Andrea Arnold’s Bird Brings a Touch of Magic to a Teenage Girl’s Anxiety

We often talk casually about childhood, girlhood, young adulthood, as if they were monolithic experiences; it’s only when they are reflected back at us, especially in the movies, that we see how many different shades of childhood there are, as distinctive as the individuals soldiering through them. In Andrea Arnold’s tender, bracing Bird—playing in competition at the Cannes Film Festival—12-year old Bailey (Nikiya Adams) lives with her father Bug (Barry Keoghan, of Dunkirk and Saltburn) and older brother Hunter (Jason Buda) in a squat in Kent, the kind of down-at-the-heels house that should be depressing but somehow isn’t.

The walls of Bailey’s bedroom are painted with vines and leaves; butterflies occasionally enter through the open window for a visit. When she’s not outside looking at the world around her, exploring a grassy field where a horse might come over for a nuzzle, or communicating with a gull who’s giving her serious side-eye, she’s sprawled on her bed, projecting images and videos onto the wall from her cellphone. Those include any random animal or personal encounter she might have had in the past 24 hours or so, recorded either for posterity or for fun; these projected pictures are her visual diary, a way for her to memorize the texture of the day.

But Bailey isn’t particularly happy at the moment: Bug, a wiry, tattooed scrapper who doesn’t seem to care much for working (he’s just bought a Colorado River toad, hoping to extract and sell its psychedelic slime), has just informed her that he’s marrying his girlfriend, Kayleigh (Frankie Box), in a matter of days. Bailey doesn’t much like Kayleigh, and she really doesn’t like the shiny purple animal print jumpsuit Kayleigh has chosen for her as bridesmaid-wear. Bailey is more of a tomboy, favoring sneakers, shorts, practical zip-up jackets. She pushes back at her father, while Kayleigh is right there in the room. They fight; she storms off, spending the night out. The next morning she wakes up in a field—a strange, strong breeze momentarily ripples through it, nearly knocking her over—and when she looks up, she sees a spindly, windblown figure walking toward her, a young man in a sweater and a skirt that swirls majestically around his knees. His name is Bird—he’s played by the wonderful German actor Franz Rogowski—and he wants to know where he is; he’s looking for a specific house, though really, it turns out he’s looking for a lost self.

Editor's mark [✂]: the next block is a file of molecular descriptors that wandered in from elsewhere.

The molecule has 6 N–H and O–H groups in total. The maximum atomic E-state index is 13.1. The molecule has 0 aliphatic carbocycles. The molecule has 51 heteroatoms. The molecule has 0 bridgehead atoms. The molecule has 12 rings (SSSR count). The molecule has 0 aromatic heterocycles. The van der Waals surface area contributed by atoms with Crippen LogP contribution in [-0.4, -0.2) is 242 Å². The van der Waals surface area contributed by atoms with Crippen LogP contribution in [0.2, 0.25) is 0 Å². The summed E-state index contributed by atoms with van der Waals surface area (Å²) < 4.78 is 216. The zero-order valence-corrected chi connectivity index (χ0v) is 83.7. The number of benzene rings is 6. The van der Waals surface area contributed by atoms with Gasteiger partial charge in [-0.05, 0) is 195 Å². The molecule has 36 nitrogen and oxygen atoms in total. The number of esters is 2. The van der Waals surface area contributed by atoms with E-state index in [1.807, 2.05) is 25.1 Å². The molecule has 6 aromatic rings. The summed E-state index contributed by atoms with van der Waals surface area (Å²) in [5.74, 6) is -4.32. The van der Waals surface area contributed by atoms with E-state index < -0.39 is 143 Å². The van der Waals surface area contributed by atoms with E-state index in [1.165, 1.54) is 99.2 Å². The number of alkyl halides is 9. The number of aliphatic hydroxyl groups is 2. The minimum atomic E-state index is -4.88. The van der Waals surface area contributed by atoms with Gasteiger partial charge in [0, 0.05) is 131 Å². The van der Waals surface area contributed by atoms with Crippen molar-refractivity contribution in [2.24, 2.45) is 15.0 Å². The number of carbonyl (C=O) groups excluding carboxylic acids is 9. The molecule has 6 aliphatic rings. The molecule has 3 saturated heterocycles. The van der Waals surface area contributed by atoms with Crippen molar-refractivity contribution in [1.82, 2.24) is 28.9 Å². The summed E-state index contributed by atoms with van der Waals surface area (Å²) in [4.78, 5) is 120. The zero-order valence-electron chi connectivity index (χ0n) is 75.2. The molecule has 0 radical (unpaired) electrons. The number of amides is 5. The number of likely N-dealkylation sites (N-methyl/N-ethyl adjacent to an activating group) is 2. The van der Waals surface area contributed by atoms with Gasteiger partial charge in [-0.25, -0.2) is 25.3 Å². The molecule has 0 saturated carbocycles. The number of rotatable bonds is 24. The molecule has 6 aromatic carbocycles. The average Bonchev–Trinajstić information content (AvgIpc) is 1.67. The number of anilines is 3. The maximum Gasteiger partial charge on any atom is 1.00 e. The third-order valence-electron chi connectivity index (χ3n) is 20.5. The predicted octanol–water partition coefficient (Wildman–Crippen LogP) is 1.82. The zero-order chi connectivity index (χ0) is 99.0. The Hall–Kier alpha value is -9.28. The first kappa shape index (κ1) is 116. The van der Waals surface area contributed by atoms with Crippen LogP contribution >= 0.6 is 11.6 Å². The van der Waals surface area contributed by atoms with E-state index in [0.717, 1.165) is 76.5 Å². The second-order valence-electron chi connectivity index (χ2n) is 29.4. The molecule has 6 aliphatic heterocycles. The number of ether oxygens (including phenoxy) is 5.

Bailey is at first wary of Bird, but for reasons she probably couldn’t articulate, she decides to help him. And when Bailey learns that the three young siblings she adores are in danger—they live with Bailey’s mother, who’s taken up with a really bad boyfriend—Bird steps up to help her, too, in a twist that brings a zephyr of magic realism into Bailey’s world.

Arnold’s last film was the fine but bittersweet documentary Cow (2021), a portrait of two cows living—and working—on a dairy farm, and a reflection on how animals’ lives are entwined with those of humans. But she’s so good at portrayals of adolescents that it’s a pleasure to see her returning to it. Arnold never stoops to telling us things about her characters; she simply shows us, minute by minute, the fine-grained patterns of their lives. When Bailey gets her period for the first time, waking up in bed to see a bloody splotch on her underwear, it’s Kayleigh she goes to for help. And though the two don’t get along, Kayleigh instinctively hands her what she needs—a tampon, double-checking to see that she knows how to use it, and some painkillers for her cramps—and you see the beginning of a bond being forged. Bug loves his kids, but he was a kid himself when he had them, and it seems he’s spent every year since kicking back at the mere idea of responsibility. But even though he’s more pal than authority figure to Bailey and Hunter, there’s something inside him that instinctively bends toward ensuring their welfare, the best way he can. This is what Arnold is so great at capturing: people just doing their best, which often means they surpass every expectation without even knowing it. Her generosity toward her characters is also generosity toward us. She hands us nothing, even as she gives us everything.